Kathmandu: After waging a battle to abolish the throne, Nepal's Maoists are now fighting to scrap the crown of beauty as well. However this crown is not hereditary and belongs to the commoner, earned after grueling competition. Sitashma Chand, 23-year-old sales executive came, she was seen by thousands, and she conquered the crown. She bagged the best deal in her career by lifting the Miss Nepal 2007 crown.
She won over 18 other finalists as well as scores of Maoists, rights activists and feminists, who kept up stiff resistance outside the pageant venue, trying to stop it.
Advertisement"I respect the opinion of all the women who are protesting against the pageant," Chand said after lifting the title Saturday, with a smile that however showed the iron under it.
"However, all the participants here are above 18. So the protesters should also respect our right to form our own opinion."
The five-seven-and-a-half leggy beauty won the contest due to her quick wit.
Asked during one of the preliminary rounds, which role she considered the most important - a mother's, wife's or daughter's - her immediate answer was a daughter's.
"I am a daughter and I can make my parents proud. So it's the most important role for me," she said.
What clinched the crown for her was her answer at the final round when she was asked whether traditions should be followed or changed.
Chand rooted for some amendments. "Sacrificing animals in the name of god is not what god asks for," she said.
Animal sacrifices form a key component of religious festivals. The slaughter of animals and birds in temples during Dashain, Nepal's biggest festival, similar to India's Dussehra, often shocks foreigners with the pools of blood and severed heads and entrails of sacrificed animals littering places of worship.
Chand's victory is especially sweet coming after a harrowing time as the women's wing of the Maoists and other feminist organizations began a sit-in outside the pageant venue in a bid to stop it.
Calling it a tool to exploit, degrade and traffic women, protesters pulled down the welcome arch and prevented people from entering through the main gate.
Riot police, employed to prevent the protesters from storming the venue, baton-charged the crowd, resulting in nearly half a dozen being injured.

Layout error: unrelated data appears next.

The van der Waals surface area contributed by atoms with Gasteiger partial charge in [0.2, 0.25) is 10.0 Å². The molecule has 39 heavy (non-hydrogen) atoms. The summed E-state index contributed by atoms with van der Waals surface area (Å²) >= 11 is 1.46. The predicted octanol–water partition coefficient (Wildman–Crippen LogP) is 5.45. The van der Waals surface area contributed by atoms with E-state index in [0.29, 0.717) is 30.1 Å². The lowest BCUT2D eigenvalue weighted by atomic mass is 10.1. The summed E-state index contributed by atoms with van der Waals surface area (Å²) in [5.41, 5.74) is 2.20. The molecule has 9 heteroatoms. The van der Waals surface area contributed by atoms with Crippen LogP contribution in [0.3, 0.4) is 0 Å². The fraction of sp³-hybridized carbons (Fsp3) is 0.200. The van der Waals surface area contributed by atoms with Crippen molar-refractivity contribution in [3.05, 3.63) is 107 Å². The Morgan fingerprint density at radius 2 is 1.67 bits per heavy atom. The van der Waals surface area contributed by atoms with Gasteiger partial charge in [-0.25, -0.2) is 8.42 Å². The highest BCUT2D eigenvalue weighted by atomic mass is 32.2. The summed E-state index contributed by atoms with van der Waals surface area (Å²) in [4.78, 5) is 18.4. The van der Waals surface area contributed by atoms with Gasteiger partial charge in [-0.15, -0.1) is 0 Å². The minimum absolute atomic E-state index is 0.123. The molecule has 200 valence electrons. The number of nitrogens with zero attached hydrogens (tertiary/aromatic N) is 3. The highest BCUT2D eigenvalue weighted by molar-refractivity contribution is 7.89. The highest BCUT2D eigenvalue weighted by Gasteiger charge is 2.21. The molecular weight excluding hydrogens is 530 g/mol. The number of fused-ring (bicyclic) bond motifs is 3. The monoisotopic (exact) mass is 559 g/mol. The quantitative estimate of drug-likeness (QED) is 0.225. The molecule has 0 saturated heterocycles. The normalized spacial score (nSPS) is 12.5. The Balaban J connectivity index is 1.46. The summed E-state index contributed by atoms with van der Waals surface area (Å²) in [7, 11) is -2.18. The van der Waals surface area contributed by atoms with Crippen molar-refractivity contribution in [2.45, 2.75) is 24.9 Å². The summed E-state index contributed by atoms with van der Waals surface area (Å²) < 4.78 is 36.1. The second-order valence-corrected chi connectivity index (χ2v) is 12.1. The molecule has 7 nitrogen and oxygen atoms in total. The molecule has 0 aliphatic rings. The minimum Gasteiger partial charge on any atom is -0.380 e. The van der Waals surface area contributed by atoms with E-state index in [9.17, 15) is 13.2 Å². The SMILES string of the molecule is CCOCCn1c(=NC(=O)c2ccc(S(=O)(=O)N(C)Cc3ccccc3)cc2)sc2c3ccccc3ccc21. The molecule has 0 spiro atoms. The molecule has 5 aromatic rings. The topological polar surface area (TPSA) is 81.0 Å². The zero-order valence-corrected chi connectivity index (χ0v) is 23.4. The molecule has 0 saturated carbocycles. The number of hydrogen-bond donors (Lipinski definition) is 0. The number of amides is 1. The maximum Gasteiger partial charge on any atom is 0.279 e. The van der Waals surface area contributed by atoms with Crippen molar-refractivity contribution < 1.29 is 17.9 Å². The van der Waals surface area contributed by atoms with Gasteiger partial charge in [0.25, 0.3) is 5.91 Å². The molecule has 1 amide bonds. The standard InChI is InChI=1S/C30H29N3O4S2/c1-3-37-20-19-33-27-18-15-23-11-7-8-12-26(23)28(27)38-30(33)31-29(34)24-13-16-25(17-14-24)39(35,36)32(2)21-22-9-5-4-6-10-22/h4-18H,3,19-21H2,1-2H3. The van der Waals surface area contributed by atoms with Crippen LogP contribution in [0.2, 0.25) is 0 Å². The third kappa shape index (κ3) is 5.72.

The other victory was the unhindered live telecast of the show by the government-run Nepal Television channel.
"It shows the Maoists are developing maturity," said Subarna Chhetri, whose The Hidden Treasure event management company held the pageant with the sponsorship of Dabur Nepal.
"Though the information and communications minister (Krishna Bahadur Mahara) is from the Maoist party, still by allowing the state channel to work unhindered, the Maoists showed a positive side."
Chhetri, a Calcutta Boys alumnus and arts graduate from Kolkata's St. Xavier's College, said he was optimistic the pageant would be held in 2008 too despite the stiff resistance.
Started in 1994, the Miss Nepal contest was prevented only twice - in 2001 when Nepal went into national mourning after the royal family with 10 members was gunned down in the palace, and in 2006, due to the political instability and the Moss World pageant advancing its date. Nepal's best-known and oldest beauty pageant, the Miss Nepal contest, is under siege from the Maoists' women's organization that is seeking to have the programme axed on grounds that it treats women as sex objects.
Scheduled to be held Saturday, the Miss Nepal contest's main sponsor is Dabur India's wholly-owned subsidiary Dabur Nepal. The pageant has run into fresh offensive from the guerrillas who this week approached the deputy speaker in parliament, Chitralekha Yadav, asking her to table a motion in the house to stop the show.
However, Yadav reportedly told them the motion could be tabled in the house only after an agreement between the eight-party ruling coalitions.
The Miss Nepal pageant, started in 1994, is organized by the Kathmandu-based Hidden Treasure event management group. The event has seen an astonishing rise in the number of contestants each year and has sparked a series of other beauty contests.
Like the Miss World and the Miss Universe pageants, it too had its detractors in women's groups and party organizations that held half-hearted protests outside the venue, the prestigious Birendra International Convention Centre, asking for a ban on the pageant.
However, this is the first time the Maoists have taken up cudgels against the show. Considered an outlawed organization till last year, the Maoists became a recognized parliamentary party after they signed a peace pact in 2006 and were inducted into the government on April 1.
After the formation of the new government, Maoist spokesperson Krishna Bahadur Mahara has been appointed information and communications minister.
With the state-run Nepal Television channel scheduled to broadcast the Miss Nepal pageant live Saturday, the rebel women's group approached the minister and asked him to stop the state television from broadcasting it.
Hidden Treasure has warned Nepal Television that if the state agency agreed, it would be a breach of contract and they would take the agency to court for stiff damages.
"Bravo, it shows the (Mao)Badis have their priorities right," the Nepali Times weekly wrote Friday, commenting on the imbroglio.
"Of all the problems that beset this country that needed urgent attention, of course it was Miss Nepal. That was what was holding us back from ensuring peace, development and democracy.
"And now that we've banned it, everything will be hunky-dory."
The weekly is also suggesting tongue-in-cheek options that will be palatable to the communist guerrillas.
"The interview round will be replaced by a revolutionary speech round; the swimsuit round with submachinegun round and the Miss Photogenic Smile with the Miss Red Salute."
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